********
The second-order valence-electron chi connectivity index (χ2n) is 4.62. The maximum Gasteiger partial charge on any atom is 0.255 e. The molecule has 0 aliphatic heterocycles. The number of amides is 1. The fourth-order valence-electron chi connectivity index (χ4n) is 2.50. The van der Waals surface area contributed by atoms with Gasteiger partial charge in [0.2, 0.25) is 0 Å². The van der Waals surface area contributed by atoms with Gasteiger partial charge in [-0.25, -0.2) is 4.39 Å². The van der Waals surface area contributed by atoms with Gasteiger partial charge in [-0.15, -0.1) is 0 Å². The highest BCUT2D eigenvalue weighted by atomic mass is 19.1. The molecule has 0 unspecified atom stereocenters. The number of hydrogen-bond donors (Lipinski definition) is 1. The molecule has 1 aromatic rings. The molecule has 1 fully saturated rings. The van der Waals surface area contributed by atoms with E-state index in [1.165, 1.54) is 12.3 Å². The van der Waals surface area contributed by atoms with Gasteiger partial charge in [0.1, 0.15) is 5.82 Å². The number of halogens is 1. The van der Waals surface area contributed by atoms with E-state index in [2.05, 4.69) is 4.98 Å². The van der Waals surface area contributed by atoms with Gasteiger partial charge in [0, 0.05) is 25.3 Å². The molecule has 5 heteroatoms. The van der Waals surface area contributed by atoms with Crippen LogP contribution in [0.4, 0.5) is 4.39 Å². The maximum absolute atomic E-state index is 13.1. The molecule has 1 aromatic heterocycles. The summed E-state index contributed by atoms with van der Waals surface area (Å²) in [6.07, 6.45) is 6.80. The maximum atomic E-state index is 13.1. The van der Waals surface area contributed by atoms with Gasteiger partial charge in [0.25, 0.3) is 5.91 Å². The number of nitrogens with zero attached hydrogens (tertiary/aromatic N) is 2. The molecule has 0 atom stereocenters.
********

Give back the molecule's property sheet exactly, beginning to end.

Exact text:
The second-order valence-electron chi connectivity index (χ2n) is 4.62. The maximum Gasteiger partial charge on any atom is 0.255 e. The molecule has 0 aliphatic heterocycles. The number of amides is 1. The fourth-order valence-electron chi connectivity index (χ4n) is 2.50. The van der Waals surface area contributed by atoms with Gasteiger partial charge in [0.2, 0.25) is 0 Å². The van der Waals surface area contributed by atoms with Gasteiger partial charge in [-0.25, -0.2) is 4.39 Å². The van der Waals surface area contributed by atoms with Gasteiger partial charge in [-0.15, -0.1) is 0 Å². The highest BCUT2D eigenvalue weighted by atomic mass is 19.1. The molecule has 0 unspecified atom stereocenters. The number of hydrogen-bond donors (Lipinski definition) is 1. The molecule has 1 aromatic rings. The molecule has 1 fully saturated rings. The van der Waals surface area contributed by atoms with E-state index in [1.165, 1.54) is 12.3 Å². The van der Waals surface area contributed by atoms with Gasteiger partial charge in [0.1, 0.15) is 5.82 Å². The number of halogens is 1. The van der Waals surface area contributed by atoms with E-state index in [2.05, 4.69) is 4.98 Å². The van der Waals surface area contributed by atoms with Gasteiger partial charge in [0, 0.05) is 25.3 Å². The molecule has 5 heteroatoms. The van der Waals surface area contributed by atoms with Crippen LogP contribution in [0.4, 0.5) is 4.39 Å². The maximum absolute atomic E-state index is 13.1. The molecule has 1 aromatic heterocycles. The summed E-state index contributed by atoms with van der Waals surface area (Å²) in [6.07, 6.45) is 6.80. The maximum atomic E-state index is 13.1. The van der Waals surface area contributed by atoms with Gasteiger partial charge in [0.25, 0.3) is 5.91 Å². The number of nitrogens with zero attached hydrogens (tertiary/aromatic N) is 2. The molecule has 0 atom stereocenters.